The Dominican Republic's Constitutional Tribunal (TC) ruled on Nov. 4 that the country must withdraw from the Costa Rica-based Inter-American Court of Human Rights (CorteIDH), an agency of the Organization of American States (OAS). The TC ruling, Decision 256-14, was based on a technicality involving a 1999 agreement with the OAS court, but observers assumed that the TC was actually reacting to an Oct. 22 announcement that the human rights court had condemned the Dominican Republic's treatment of immigrants and their descendants, notably the TC's controversial Decision 168-13 of September 2013, which declared that no one born to undocumented immigrant parents since 1929 was a citizen. The 2013 decision excludes thousands of Haitian-descended Dominicans from citizenship; it has been met with protests from international rights groups, the Haitian government and many Dominicans, including members of the country's National Human Rights Commission (CNDH).
The OAS court's 173-page decision, dated Aug. 28, concerns the treatment of a number of Haitian immigrants some 15 years ago. However, the OAS judges' ruling included a condemnation of Decision 168-13, which they said violated the human rights of the Dominican-born people it deprived of citizenship; the human rights court also ruled that a law the Dominican Congress passed in May to resolve the problem was inadequate. The court expressed "deep concern" after the Dominican Republic announced its decision to withdraw from the court's jurisdiction.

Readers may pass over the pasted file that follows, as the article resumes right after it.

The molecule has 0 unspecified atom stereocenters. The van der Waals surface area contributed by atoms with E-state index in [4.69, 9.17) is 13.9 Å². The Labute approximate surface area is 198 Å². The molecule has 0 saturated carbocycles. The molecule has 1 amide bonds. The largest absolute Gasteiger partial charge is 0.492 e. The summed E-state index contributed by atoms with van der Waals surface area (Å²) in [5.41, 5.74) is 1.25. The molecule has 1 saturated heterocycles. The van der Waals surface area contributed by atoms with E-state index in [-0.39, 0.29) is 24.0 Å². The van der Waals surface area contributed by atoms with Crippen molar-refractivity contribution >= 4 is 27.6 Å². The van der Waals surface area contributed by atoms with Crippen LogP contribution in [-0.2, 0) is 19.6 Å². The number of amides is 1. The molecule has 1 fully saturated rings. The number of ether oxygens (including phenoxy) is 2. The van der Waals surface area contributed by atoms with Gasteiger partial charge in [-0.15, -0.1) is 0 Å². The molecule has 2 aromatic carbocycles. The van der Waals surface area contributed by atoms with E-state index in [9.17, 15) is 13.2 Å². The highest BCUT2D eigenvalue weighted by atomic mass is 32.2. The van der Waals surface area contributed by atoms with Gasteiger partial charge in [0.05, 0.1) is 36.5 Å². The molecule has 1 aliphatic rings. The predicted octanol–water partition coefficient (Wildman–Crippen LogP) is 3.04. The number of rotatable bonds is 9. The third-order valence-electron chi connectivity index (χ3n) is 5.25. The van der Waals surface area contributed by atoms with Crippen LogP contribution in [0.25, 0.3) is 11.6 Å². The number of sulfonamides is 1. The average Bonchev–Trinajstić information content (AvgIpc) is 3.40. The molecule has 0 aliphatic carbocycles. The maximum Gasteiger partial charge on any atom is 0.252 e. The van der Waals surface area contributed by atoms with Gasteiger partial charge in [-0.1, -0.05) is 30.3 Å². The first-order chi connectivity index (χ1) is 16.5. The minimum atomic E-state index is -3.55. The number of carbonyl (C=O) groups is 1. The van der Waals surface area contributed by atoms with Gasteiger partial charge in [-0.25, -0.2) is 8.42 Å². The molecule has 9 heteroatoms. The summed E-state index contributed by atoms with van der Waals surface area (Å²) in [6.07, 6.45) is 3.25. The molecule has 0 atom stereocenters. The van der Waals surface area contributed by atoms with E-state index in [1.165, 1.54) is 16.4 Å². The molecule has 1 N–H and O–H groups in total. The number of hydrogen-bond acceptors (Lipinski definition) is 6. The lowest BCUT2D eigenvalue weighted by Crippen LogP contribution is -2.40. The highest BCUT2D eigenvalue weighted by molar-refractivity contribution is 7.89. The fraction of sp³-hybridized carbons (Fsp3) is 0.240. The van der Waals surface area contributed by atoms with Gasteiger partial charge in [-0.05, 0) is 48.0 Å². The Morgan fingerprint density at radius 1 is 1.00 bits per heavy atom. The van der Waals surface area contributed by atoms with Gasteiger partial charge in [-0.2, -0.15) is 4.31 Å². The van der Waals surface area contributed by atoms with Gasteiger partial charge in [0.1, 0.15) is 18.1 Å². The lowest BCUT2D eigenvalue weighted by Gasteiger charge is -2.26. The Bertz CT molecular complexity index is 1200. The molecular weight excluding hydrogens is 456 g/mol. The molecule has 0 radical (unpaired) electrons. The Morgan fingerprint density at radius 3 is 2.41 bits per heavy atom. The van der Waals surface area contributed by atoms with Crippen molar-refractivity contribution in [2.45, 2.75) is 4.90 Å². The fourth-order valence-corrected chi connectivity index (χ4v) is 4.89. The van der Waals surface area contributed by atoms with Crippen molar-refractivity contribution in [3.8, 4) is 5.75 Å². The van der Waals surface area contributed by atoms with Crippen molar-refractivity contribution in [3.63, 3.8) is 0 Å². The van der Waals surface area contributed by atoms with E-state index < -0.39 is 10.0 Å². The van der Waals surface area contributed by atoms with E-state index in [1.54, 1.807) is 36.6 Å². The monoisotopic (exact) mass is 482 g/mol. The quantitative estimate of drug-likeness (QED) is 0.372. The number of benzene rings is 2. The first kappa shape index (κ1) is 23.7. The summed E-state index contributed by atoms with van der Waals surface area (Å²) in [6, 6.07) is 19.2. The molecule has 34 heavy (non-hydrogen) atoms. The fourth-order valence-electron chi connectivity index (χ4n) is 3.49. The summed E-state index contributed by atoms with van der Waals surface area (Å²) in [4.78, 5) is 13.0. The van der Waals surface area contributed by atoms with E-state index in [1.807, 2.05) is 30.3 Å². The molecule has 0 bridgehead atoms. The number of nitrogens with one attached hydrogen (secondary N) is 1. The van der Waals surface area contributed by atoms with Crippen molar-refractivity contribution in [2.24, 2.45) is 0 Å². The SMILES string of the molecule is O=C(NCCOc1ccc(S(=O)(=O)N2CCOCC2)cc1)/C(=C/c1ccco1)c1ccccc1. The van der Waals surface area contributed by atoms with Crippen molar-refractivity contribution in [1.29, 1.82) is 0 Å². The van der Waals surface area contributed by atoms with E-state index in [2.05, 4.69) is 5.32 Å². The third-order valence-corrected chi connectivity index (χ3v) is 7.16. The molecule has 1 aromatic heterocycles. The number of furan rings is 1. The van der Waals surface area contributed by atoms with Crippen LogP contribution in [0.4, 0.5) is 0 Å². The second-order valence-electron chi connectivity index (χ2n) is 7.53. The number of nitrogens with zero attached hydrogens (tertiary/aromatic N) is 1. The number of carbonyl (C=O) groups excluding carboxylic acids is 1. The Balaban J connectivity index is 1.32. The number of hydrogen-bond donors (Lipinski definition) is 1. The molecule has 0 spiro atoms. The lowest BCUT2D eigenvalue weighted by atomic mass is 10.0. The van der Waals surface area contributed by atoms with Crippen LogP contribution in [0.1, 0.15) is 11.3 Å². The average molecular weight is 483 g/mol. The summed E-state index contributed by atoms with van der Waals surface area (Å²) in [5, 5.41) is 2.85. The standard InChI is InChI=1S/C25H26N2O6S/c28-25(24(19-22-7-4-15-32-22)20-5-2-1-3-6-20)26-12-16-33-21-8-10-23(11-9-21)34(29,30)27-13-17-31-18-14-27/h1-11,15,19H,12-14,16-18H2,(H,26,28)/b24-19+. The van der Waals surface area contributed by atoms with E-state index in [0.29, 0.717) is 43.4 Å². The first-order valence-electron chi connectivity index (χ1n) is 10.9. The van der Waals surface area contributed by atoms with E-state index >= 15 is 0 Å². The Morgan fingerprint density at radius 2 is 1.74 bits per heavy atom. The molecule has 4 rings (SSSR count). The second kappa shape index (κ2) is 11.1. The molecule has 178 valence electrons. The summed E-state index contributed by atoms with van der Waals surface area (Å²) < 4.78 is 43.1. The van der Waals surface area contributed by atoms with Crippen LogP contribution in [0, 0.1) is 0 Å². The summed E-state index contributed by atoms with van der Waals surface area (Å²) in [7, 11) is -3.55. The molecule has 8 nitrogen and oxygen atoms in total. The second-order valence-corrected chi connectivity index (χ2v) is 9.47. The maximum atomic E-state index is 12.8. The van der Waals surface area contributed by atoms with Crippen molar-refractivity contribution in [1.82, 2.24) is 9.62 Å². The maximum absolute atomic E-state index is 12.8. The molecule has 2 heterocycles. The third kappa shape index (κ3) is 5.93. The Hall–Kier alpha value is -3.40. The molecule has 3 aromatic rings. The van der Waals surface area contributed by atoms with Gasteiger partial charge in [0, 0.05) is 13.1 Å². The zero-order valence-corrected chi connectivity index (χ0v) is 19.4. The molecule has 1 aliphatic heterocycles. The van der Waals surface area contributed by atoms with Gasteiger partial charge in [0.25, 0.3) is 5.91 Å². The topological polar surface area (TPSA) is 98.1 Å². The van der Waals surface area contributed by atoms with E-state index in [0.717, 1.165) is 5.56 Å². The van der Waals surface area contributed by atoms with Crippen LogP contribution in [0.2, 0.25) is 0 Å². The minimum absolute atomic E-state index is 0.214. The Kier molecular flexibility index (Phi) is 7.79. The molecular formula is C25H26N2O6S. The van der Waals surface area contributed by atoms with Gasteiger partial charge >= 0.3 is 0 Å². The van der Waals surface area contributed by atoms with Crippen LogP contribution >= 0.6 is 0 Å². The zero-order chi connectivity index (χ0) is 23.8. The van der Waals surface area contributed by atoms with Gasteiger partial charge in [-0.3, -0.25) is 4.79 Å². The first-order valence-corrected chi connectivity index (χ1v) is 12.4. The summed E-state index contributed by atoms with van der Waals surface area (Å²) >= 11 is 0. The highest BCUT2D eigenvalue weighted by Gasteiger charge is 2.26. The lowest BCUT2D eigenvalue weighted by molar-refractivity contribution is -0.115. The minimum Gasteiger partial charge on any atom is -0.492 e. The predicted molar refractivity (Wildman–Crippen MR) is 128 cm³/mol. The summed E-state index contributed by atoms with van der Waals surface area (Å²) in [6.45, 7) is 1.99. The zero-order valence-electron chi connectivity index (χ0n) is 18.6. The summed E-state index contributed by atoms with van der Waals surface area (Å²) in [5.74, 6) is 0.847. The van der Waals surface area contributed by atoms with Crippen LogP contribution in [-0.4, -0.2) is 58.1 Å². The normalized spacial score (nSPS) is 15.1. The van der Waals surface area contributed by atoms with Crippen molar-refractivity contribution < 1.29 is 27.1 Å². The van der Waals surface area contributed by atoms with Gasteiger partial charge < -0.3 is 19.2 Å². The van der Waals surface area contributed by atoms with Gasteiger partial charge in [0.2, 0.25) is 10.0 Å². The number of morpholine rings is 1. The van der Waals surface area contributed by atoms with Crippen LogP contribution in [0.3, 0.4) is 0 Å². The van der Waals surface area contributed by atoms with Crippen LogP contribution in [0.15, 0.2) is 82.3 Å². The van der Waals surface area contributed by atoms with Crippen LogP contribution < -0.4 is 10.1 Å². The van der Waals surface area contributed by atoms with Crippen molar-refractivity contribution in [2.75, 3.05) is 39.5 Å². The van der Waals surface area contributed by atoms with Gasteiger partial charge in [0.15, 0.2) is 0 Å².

Dominican legal experts say it is unclear whether the Dominican Republic can withdraw from the OAS court without also withdrawing from the OAS. Constitutional law professor Nassef Perdomo cited the 1998 case of a naturalized Peruvian citizen, Baruch Ivcher Bronstein, who was stripped of his citizenship by the government of President Alberto Fujimori (1990-2000). "The OAS isn't going to recognize [the decision to withdraw from the court]," Perdomo said, "as it didn't recognize it with Peru when Alberto Fujimori's government tried to leave the court, which was recorded in the documentation for the Ivcher Bronstein case." However, two countries appear to have withdrawn successfully in the past: Trinidad and Tobago in 1999 and Venezuela in 2013. (Hoy, Santo Domingo, Oct. 22; TeleSUR, Oct. 22; Washington Post, Nov. 4, from AP; 7 Días, Santo Domingo, Nov. 5; Radio Métropole, Haiti, Nov. 7)
From Weekly News Update on the Americas, November 9.